CIMA T4 | Ethics

Ethics – Don’t let it be an afterthought for you!

Ethics is 10 marks in the exam, and significant enough that it is a whole section in your report, yet it is often the forgotten element of T4, which people treat as an after-thought – something to do at the end if they’ve got time. In our post-exam research of over 200 CIMA T4 students, over 20% did not complete this section, meaning an almost certain failure. The examiner has noticed this problem too. In the September 2011 Post Exam Guide it was noted that many students did complete two ethics issues, and two is the minimum you need. In my experience, the people that get good marks in this section tend to cover three issues.

There are two parts to ethics, the first of these is the analysis of ethical issues. Marks are awarded for recognizing each of the ethical issues and explaining why that is ethically right or wrong.

In my experience, people are good at identifying ethical issues, but poor at saying why they are ethical issues. Ethics is about doing the right thing. Bribery is wrong because the person taking the bribe doing what is right for them personally rather than the organization they’re working for. Take care to ensure you focus on why something is wrong thing to do given our moral values and cultural norms.

The second element to ethics is to make solid ethical recommendations. Remember there are just as many marks for the ethical recommendations as there are for analyzing the issue, so you should be writing just as much on these as you are on your analysis. This is a common mistake in scripts I mark where the recommendation ends up being a single line or two at the end.

One key to success in ethics is to ensure you have a standard structure for every ethics issue. I recommend using the following sub-headings every time to make sure you’ve never missed this out: What are the facts, Why is it an ethics issue?, Business consequences, Recommendation 1 (short term), Recommendation 2 (Long term). To see some excellent examples see our ethics sections in our mock exams or if you really want to master ethics in your exam work through our comprehensive guide and examples in our ethics e-book. All of these materials are also available as part of our full T4 course.

Saturday, 20 October 2012

CIMA T4 Insights | TOPCIMA Calculations

After weeks of what seems like relentless effort, my colleague Duncan Dicks and I have finally completed the long awaited CIMA T4 Calculations Pack. Perhaps now I see why everyone complains so much about the calculations in the exam having been through so many and having to try to get perfect answers to them all! Trawling through years of T4 past papers and using our experience and expertise as CIMA tutors and markers, we have now compiled an extensive collection of calculations based on the real calculation questions in the CIMA T4 case study but which do not require an extensive knowledge of a pre-seen report, making them perfect for exam practise.

Despite years of working on the TOPCIMA T4 paper, in the creation of the Calculations Pack, Duncan and I have gained a far deeper insight into the calculation section of the CIMA T4 TOPCIMA exam. Here, for you, are the lessons we learned and what they mean for you as a T4 candidate:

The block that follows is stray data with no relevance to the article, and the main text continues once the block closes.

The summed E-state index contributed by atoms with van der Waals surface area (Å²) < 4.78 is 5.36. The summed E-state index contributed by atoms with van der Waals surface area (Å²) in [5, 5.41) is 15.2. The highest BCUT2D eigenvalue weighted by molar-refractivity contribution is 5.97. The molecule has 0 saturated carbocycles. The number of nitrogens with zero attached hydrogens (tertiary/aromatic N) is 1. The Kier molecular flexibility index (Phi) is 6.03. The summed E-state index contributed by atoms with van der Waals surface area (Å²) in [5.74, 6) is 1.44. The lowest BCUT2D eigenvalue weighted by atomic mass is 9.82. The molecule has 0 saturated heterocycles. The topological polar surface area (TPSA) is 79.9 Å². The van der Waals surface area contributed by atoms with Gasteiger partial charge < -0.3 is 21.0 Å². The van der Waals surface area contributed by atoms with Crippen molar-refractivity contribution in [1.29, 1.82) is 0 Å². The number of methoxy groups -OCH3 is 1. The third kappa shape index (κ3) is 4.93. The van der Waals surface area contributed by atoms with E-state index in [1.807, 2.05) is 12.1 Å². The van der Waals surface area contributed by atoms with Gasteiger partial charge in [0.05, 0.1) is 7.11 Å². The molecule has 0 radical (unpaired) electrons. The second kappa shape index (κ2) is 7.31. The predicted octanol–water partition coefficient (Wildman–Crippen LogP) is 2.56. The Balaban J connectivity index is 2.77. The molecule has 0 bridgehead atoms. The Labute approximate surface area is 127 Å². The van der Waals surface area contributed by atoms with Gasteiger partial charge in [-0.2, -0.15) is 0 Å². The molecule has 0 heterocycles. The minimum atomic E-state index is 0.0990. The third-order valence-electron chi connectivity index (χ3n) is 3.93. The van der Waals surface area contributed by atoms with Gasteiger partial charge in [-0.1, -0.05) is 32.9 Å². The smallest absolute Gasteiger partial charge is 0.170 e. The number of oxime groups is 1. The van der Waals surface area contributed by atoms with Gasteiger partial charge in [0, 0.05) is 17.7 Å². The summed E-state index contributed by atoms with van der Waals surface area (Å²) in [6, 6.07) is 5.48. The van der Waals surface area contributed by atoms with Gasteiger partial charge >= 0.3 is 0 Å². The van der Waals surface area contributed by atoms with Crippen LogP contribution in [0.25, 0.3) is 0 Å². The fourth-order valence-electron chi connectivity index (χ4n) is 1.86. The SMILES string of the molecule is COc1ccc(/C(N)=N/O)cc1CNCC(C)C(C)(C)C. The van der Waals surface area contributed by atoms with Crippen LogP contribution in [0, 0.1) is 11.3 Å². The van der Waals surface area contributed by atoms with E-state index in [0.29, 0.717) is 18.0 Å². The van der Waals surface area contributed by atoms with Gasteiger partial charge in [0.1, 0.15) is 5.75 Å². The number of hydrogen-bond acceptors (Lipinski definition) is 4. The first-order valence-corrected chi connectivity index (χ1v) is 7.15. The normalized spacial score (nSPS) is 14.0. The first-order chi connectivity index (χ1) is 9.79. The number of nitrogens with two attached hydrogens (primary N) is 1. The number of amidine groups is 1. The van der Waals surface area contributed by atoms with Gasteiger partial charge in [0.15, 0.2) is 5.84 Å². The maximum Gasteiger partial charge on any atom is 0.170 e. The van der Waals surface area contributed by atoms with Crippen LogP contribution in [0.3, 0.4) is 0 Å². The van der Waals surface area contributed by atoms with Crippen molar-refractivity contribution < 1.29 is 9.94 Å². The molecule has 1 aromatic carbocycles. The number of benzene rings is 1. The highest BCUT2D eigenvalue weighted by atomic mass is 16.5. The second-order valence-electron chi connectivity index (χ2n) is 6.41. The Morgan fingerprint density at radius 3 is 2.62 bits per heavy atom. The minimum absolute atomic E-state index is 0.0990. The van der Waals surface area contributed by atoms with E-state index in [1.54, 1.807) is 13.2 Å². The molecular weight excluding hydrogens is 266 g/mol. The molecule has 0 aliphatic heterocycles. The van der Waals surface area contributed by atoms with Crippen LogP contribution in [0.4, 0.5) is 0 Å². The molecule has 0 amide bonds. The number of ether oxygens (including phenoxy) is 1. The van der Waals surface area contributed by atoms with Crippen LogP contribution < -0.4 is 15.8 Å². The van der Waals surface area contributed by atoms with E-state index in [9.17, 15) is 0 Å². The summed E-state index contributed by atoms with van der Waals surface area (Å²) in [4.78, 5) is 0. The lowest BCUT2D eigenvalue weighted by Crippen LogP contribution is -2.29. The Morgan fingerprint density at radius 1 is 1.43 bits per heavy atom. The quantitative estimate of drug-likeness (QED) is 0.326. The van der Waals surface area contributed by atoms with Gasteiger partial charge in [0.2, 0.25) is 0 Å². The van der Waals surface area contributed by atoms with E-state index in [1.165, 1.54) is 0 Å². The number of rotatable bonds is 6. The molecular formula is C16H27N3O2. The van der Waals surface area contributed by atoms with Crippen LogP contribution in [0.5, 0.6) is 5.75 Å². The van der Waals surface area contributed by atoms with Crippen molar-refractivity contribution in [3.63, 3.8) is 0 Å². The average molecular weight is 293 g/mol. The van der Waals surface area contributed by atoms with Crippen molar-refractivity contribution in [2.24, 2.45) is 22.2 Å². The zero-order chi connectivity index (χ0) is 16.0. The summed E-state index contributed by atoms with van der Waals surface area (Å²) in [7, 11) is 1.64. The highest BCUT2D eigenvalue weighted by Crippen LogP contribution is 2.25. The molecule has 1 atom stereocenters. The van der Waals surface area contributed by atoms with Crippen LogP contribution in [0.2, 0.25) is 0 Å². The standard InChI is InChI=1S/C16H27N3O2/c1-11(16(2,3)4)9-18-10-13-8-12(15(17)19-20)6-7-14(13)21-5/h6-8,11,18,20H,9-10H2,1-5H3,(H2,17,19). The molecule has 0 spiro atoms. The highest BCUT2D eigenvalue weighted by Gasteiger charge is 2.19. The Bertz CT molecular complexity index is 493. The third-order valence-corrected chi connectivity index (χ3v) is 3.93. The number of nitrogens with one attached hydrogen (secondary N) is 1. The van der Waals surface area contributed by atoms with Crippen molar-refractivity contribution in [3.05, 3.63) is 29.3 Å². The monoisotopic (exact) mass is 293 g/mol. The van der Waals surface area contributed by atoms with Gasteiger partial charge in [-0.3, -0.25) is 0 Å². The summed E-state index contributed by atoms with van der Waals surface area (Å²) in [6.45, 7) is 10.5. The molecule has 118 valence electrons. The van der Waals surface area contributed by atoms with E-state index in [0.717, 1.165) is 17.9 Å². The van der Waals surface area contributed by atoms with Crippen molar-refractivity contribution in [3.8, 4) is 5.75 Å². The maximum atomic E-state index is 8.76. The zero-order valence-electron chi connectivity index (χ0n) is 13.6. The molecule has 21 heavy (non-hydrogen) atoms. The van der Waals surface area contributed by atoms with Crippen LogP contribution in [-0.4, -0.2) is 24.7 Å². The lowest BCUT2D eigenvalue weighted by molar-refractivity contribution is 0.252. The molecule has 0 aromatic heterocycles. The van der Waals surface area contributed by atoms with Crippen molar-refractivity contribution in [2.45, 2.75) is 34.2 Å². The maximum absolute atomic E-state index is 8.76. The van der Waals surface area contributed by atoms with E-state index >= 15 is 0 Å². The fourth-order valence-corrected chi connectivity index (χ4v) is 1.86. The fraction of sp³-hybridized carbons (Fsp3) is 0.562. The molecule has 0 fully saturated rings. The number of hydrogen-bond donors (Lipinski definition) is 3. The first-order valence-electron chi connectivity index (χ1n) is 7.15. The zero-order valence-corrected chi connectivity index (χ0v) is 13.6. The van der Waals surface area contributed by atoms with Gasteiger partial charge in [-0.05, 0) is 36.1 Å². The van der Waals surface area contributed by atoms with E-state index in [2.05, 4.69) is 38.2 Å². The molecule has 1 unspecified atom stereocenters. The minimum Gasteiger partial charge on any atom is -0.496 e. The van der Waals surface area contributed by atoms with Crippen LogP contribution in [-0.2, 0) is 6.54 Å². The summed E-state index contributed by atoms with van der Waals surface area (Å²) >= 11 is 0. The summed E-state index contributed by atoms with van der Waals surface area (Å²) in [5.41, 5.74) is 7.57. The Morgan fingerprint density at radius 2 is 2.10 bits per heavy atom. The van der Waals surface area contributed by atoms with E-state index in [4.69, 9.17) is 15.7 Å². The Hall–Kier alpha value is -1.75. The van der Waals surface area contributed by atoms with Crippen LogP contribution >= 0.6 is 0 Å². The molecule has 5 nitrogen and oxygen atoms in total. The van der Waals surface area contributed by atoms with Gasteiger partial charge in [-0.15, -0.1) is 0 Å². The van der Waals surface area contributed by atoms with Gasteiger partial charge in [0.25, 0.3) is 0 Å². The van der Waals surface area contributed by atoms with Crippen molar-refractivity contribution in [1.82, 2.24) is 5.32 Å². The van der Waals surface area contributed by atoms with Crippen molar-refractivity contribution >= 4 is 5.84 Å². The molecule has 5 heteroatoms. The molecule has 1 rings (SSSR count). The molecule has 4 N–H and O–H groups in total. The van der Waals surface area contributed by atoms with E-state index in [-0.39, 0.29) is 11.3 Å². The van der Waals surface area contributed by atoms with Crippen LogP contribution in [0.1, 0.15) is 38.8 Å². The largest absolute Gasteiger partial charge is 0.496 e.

1.       There aren’t many ‘theory’ calculations in past TOPCIMA papers, that is to say many of the calculations require a clear head and common sense rather than technical knowledge of calculations from previous papers. There’s little point therefore spending a lot of time reviewing past technical knowledge – your time is much better spent looking at recent CIMA T4 exam questions.

2.       The main exception to this is primarily the NPV calculation which turns up frequently and needs to be able to be carried out very quickly.  In some cases there may be three options with an NPV required on each.  In this case there is usually only a single revenue and single cost line so don’t be put off, they’re usually straightforward, but you do have to work quickly to get everything done.

3.       Other calculations which require some theoretical knowledge have turned up including payback period (discounted and undiscounted), share valuation, return on investment. Make sure you've revised these topcis.

4.       Many calculations are simple calculations of annual profit, comparison with budget or cash flow forecasts.  These just require you to keep track of the figures carefully. Be diligent throughout.

5.       Probably about 75% of the time, the question is explicit about what is required.  Phrases such as ‘The Finance Director has asked you to calculate the operating profit for each option’ often turn up.  Sometimes the calculation required is strongly hinted at with phrases such as ‘the target Return on Investment is …’ or ‘The company uses a cost of capital of…’.

In both these cases it isn’t uncommon to find students who have calculated something completely different to that expected, and often something that isn’t helpful to the decision being made. Take care and do what the examiner wants, then remember to use that information when you are analysing the information in the body of your report.

6.       Occasionally it is simply up to you to decide what calculation, if any, would help the company to make a decision.  Think carefully about this.  It is frequently the case that students calculate say a unit profit when the total profit is the decision making factor.  Read the question carefully and think about what will best help your analysis.

These questions are unlike anything from previous papers so practise of TOPCIMA style questions is key. Do as many practise questions as you can, and ensure you do them under strict timed conditions, so that you are practising doing them quickly and so you leave plenty of time for the rest of the report. Calculations are very important, but not so important that you should spend any more than 20 to 25 minutes on them in the real exam. 

Get a sample of the calculations pack here